DES MOINES – Governor Reynolds has appointed Chad Aldis, a native Iowan and former student of Camanche, East Central (now Easton Valley), and Clinton Community School Districts, to lead the Iowa Department of Education as director beginning March 15, 2023. 

For the last 20 years, Aldis’s career has been focused on education reform. His experience encompasses education policy, advocacy, and research, and spans multiple states. Most recently vice president for Ohio policy at the Thomas B. Fordham Institute, Aldis led the organization’s efforts to successfully reform Ohio’s high school graduation requirements, state report cards and charter school laws. He partnered regularly with the governor’s office, legislators, and the department of education to strengthen state policy on literacy, school funding, and private school choice. 

“Chad is the type of leader we need at this pivotal time for Iowa’s education system,” Governor Reynolds stated. “His unique perspective will help lead reform within the department and across our schools so that every Iowa student—regardless of what school they attend—receives a quality education that prepares them to be successful in life. 

“It’s been 30 years since Iowa led the nation in math scores, ranking first among eighth graders and second for fourth graders in 1992. In 2022, we ranked above the national average, but Iowa students and families deserve better. By innovating our education system and renewing our focus on academic instruction and performance, I’m confident that Iowa schools and students will again lead the way.”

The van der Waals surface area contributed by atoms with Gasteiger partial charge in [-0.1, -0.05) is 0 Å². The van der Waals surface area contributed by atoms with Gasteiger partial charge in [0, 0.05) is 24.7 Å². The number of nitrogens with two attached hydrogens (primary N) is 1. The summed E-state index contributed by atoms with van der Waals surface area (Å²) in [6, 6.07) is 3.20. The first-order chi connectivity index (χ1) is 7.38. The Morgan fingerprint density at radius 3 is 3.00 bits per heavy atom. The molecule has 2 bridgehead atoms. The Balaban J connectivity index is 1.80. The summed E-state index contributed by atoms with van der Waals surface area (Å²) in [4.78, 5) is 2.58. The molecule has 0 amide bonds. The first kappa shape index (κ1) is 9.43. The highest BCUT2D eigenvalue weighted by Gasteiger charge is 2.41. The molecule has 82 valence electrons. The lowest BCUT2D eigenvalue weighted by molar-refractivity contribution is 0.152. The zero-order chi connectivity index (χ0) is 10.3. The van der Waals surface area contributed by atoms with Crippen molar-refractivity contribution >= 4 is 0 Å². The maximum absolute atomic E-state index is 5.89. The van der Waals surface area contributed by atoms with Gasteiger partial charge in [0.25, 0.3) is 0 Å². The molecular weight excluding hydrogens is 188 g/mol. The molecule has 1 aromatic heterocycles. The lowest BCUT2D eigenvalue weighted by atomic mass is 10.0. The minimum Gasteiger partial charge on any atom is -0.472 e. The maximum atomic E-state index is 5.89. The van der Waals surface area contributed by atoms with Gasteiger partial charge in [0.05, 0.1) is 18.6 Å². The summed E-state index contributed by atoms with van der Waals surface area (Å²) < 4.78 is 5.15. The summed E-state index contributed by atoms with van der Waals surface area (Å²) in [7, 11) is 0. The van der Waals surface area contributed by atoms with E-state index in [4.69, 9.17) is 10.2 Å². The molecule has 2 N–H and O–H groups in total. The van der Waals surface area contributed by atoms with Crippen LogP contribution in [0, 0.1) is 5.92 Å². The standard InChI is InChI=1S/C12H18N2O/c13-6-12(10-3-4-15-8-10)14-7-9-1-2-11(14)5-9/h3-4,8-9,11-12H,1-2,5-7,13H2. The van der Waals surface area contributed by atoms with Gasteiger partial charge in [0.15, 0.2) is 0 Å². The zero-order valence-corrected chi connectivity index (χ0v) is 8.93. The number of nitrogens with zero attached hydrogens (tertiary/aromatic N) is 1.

A fourth-generation Iowan, Aldis was born and raised in eastern Iowa, graduated from Clinton High School in 1990, and was named to the Des Moines Register’s First Team Academic All State. He began his college career at the University of Northern Iowa before transferring to the University of Mississippi where he earned a bachelor’s degree in economics. He also holds a law degree from Florida State University. 

"I'm honored to accept this opportunity to serve the students of Iowa," Aldis said. "The governor's unwavering commitment to ensuring all children are provided with a quality education that fits their needs is a vision I share and one that will drive the department's work."  

"Like many Iowans, I owe much to the great public education I received. We need to make sure that today's students have the same opportunities to pursue their dreams," Aldis added. "That starts with all students leaving high school with the reading, math, and civics knowledge and skills to prepare them for either college or a career." 

Chad and his wife look forward to moving to Des Moines. They have three adult children.